During ESPN’s telecast of the 2008 Papajohns.com Bowl on Monday, the pizza chef-turned entrepreneur, Papa John Schattner, joined the announcers in the booth for an interview.
Papa John enlightened viewers on how he took his business from serving pizzas in a bar to opening over 3,000 restaurants worldwide.
During the early years of his business, he faced obstacles and hardships that could have hindered his long-term goals and disrupted his business plans. However, he was able to maintain his composure, perfect his recipe, and grow his business to what it is today.
The same could be said about the 2008 Rutgers Scarlet Knights, who lost five of their first six games before winning their final seven.
Preseason expectations were high for the Scarlet Knights, even after the loss of key players like Ray Rice (Ravens), who finished third in the nation in rushing yards in 2007, starting offensive lineman Jeremy Zuttah (Buccaneers), and starting defensive tackle and team motivator Eric Foster (Colts).
With fifth year senior quarterback Mike Teel and proven wide receivers Kenny Britt, Tiquan Underwood, and Timmy Brown all returning, the 2008 offense figured to be as potent as 2007, with a sharper focus on the passing game.
An experienced offense paired with an aggressive, hard-nosed Greg Schiano defense was expected to position Rutgers as a legitimate contender for a Big East title.
Well, if the Scarlet Knights’ first six games were like a pizza pie, the shape of the pie may still have been round, but the ingredients were expired, rotten, and moldy.
Who would want to eat that?
(That’s not to say Papa John’s pizza isn’t delicious, because I’ve had it and trust me, it is.)
Rather, if you encountered a problem with an order and received some bad customer feedback, would you close up shop? Maybe you would if you were a quitter or if you didn’t believe in the long-term business plan. Papa John and Rutgers alike were not quitters.
So, as Rutgers had to deal with some “quality control” issues earlier in the season, Schiano and his Scarlet Knights never let these issues affect their future performance. Instead, they stayed the course, found the best ingredients, and cooked up a winning recipe from Game Seven forward.
In fact, I think Zagat’s rated it the best dish in its Big East Football Dining Guide (Strangely, sales of this edition struggled outside of the “State of Rutgers”).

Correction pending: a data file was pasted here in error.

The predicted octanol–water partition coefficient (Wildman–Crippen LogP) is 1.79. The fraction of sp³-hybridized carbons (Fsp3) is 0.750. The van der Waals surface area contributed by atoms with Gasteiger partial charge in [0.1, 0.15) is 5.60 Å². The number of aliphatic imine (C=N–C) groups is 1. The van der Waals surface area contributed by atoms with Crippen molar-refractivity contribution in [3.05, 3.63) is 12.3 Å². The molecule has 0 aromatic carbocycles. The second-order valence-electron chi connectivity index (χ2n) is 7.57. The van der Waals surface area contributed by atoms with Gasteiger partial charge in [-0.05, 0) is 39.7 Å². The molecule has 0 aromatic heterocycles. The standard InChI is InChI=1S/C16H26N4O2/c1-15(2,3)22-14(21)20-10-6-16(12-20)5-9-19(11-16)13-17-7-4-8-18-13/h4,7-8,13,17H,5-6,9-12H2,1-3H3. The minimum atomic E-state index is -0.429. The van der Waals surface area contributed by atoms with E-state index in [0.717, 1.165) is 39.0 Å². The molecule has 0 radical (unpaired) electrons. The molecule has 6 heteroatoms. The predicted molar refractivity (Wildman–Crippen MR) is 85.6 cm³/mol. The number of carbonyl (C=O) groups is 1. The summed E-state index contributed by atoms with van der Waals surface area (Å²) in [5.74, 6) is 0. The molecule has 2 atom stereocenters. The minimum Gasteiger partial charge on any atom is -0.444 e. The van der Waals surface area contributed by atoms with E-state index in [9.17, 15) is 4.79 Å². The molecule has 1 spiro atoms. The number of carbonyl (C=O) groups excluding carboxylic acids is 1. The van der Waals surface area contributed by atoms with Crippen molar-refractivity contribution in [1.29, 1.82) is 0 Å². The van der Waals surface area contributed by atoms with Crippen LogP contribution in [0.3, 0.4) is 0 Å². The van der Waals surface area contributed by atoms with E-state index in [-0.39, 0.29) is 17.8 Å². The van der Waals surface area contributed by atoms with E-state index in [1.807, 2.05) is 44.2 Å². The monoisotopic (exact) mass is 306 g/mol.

How would one duplicate this dish? Well, here is a brief list of the “known” ingredients that made it so popular (all averages during the seven game win streak):
1) Have at least 22 hungry athletes ready to stomp opposing team;
2) Place 321 Mike Teel passing yards to 129 Kenny Britt receiving yards into a bowl;
3) Add 3.1 passing touchdowns and one Kenny Britt receiving touchdown and stir;
4) While stirring, carefully sprinkle 140 rushing yards to bowl, and one dash of a rushing touchdown;
5) Once you have done so, periodically add 2.7 sacks and one interception to the mix and stir;
6) Place bowl on HIGH HEAT for 60 minutes; and
7) Serve piping hot and enjoy!
Thanks to Chef Schiano and his staff, Rutgers has now served seven customers nationwide. Their most recent satisfied customer was the Wolfpack of N.C. State in the Papajohns.com Bowl whom Rutgers defeated 29-23.
Knowing that one more loss would have all-but-guaranteed the Knights a long December of non-football related activities, Rutgers exhibited a praiseworthy amount of resilience and strength by defeating their last seven opponents.
At the close of the 2008 season, the Scarlet Knights reached a record of 8-5 and joined a group of only six other teams in college football history to begin a season with a 1-5 record and earn a bid to a bowl game. All things considered, this type of turnaround is a commendable achievement for any type of team.
As for Rutgers’ recipe for success in 2009, it will undoubtedly feature some new ingredients. However, if Greg Schiano can mix together something similar to what he cooked up for the second half of 2008, he better prepare it in August and make enough to last the entire fall.